The Secretary of State was asked—
If he will discuss with the Commission of the European Union the processing of applications for asylum status of refugees within member states. 
The Government regularly discuss the handling of claims for asylum at a number of European Union forums on which the Commission is represented. In addition, United Kingdom and Commission officials have had preliminary discussions about the United Kingdom's presidency's planned work programme on immigration and asylum.
Does the Minister believe that the present position is satisfactory, given that a coachload of gypsies can be taken, at their request, from Dover to seek asylum status in London, whose boroughs are already overburdened with such applications? Is it not time to re-examine the whole procedure at European level? Is article 11 of the Dublin convention—whereby a country to which a refugee first applies for asylum status can pass the applicant on to another country, like the United Kingdom, which is already under enough pressure in that regard—appropriate?
The position is far from satisfactory, but we inherited it from the Conservative party. A number of local authorities have had an enormous burden placed on them as a result of the withdrawal of benefits, without much thought, by the previous Home Secretary. We have said that we wish completely to re-examine that problem. We also need to look at the operation of the Dublin convention, which we also inherited. It is proving complex and difficult to make progress on that. There are now provisions that the state concerned must accept responsibility for a case before the refugee can be returned, which makes matters enormously difficult. Article 11 is complicated by other articles in the convention. Basically, the situation that we inherited from the previous Government is a bit of a mess.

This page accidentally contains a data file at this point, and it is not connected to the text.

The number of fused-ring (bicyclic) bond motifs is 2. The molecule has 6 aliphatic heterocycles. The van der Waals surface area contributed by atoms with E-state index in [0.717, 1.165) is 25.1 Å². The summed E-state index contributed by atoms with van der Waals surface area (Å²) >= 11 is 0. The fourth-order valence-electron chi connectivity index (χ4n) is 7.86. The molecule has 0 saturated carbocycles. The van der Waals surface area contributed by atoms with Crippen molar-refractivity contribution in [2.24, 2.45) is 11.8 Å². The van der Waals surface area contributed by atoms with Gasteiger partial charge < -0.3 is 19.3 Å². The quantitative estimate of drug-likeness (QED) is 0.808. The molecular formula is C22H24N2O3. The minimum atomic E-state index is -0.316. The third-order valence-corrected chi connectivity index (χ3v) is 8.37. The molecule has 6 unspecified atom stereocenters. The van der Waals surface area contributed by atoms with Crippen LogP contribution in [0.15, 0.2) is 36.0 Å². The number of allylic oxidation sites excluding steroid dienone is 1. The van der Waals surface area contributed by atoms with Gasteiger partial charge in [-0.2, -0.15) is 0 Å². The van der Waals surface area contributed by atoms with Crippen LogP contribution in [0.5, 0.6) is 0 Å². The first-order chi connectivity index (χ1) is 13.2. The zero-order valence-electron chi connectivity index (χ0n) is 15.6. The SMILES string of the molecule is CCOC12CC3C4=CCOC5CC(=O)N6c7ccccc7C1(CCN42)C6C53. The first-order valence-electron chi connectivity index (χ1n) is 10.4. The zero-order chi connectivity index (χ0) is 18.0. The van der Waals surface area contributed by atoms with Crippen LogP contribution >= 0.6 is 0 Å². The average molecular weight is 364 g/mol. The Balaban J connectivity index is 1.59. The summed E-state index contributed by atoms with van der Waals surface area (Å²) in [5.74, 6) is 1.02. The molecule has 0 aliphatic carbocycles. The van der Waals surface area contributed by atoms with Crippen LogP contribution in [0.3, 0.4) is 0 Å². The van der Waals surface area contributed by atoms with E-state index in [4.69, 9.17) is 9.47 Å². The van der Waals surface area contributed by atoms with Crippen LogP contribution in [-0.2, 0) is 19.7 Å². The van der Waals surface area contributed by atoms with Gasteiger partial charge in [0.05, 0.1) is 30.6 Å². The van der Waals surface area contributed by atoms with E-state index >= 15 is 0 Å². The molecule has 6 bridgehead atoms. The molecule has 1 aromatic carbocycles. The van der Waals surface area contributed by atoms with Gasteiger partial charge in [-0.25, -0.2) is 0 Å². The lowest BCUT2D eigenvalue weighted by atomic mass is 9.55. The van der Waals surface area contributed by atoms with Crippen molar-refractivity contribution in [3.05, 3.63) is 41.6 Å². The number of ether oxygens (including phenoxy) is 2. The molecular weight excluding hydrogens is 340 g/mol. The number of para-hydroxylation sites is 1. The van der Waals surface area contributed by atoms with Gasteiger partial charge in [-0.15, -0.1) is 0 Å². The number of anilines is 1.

Will my hon. Friend hold urgent talks with his colleagues on the continent about the absurd situation that has arisen in relation to ferries, whereby staff are being threatened if they do not urgently take on board people who do not have permission to land in the United Kingdom? That is bizarre and should be remedied as quickly as possible.
They are not being threatened by us. Some ferry companies have expressed concerns about instructions that they are receiving at Calais from the local French authorities. I understand that Stena, P and O, and other ferry companies are negotiating with the local authorities in France on that point.
Why should not Kent county council be fully reimbursed for the cost of looking after bogus asylum seekers and their families? Rather than council tax payers in my constituency having to fork out, why should not ferry companies have to bear the burden of asylum seekers who are subsequently sent home?